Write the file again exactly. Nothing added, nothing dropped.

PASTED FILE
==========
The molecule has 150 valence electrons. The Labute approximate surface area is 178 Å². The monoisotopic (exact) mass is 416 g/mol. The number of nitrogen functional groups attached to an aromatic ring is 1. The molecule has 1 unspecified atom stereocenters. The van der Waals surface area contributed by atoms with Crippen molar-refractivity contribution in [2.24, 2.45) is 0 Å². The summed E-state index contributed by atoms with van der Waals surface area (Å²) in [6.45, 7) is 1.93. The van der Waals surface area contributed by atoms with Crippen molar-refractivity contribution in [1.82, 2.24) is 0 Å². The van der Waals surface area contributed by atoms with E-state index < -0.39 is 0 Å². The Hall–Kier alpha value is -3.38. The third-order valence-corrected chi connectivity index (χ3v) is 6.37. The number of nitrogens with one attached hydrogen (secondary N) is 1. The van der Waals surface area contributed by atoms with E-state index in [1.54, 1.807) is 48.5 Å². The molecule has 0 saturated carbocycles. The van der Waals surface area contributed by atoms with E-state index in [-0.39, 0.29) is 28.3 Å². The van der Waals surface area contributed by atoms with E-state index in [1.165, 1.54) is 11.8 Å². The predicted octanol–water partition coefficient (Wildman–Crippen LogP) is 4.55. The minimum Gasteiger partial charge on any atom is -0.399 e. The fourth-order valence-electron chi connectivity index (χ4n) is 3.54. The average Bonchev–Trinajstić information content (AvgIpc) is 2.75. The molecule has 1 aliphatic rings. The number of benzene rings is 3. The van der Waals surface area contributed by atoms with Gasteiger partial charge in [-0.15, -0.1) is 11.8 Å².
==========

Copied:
The molecule has 150 valence electrons. The Labute approximate surface area is 178 Å². The monoisotopic (exact) mass is 416 g/mol. The number of nitrogen functional groups attached to an aromatic ring is 1. The molecule has 1 unspecified atom stereocenters. The van der Waals surface area contributed by atoms with Crippen molar-refractivity contribution in [2.24, 2.45) is 0 Å². The summed E-state index contributed by atoms with van der Waals surface area (Å²) in [6.45, 7) is 1.93. The van der Waals surface area contributed by atoms with Crippen molar-refractivity contribution in [1.82, 2.24) is 0 Å². The van der Waals surface area contributed by atoms with E-state index < -0.39 is 0 Å². The Hall–Kier alpha value is -3.38. The third-order valence-corrected chi connectivity index (χ3v) is 6.37. The number of nitrogens with one attached hydrogen (secondary N) is 1. The van der Waals surface area contributed by atoms with E-state index in [1.54, 1.807) is 48.5 Å². The molecule has 0 saturated carbocycles. The van der Waals surface area contributed by atoms with E-state index in [-0.39, 0.29) is 28.3 Å². The van der Waals surface area contributed by atoms with E-state index in [1.165, 1.54) is 11.8 Å². The predicted octanol–water partition coefficient (Wildman–Crippen LogP) is 4.55. The minimum Gasteiger partial charge on any atom is -0.399 e. The fourth-order valence-electron chi connectivity index (χ4n) is 3.54. The average Bonchev–Trinajstić information content (AvgIpc) is 2.75. The molecule has 1 aliphatic rings. The number of benzene rings is 3. The van der Waals surface area contributed by atoms with Gasteiger partial charge in [-0.15, -0.1) is 11.8 Å².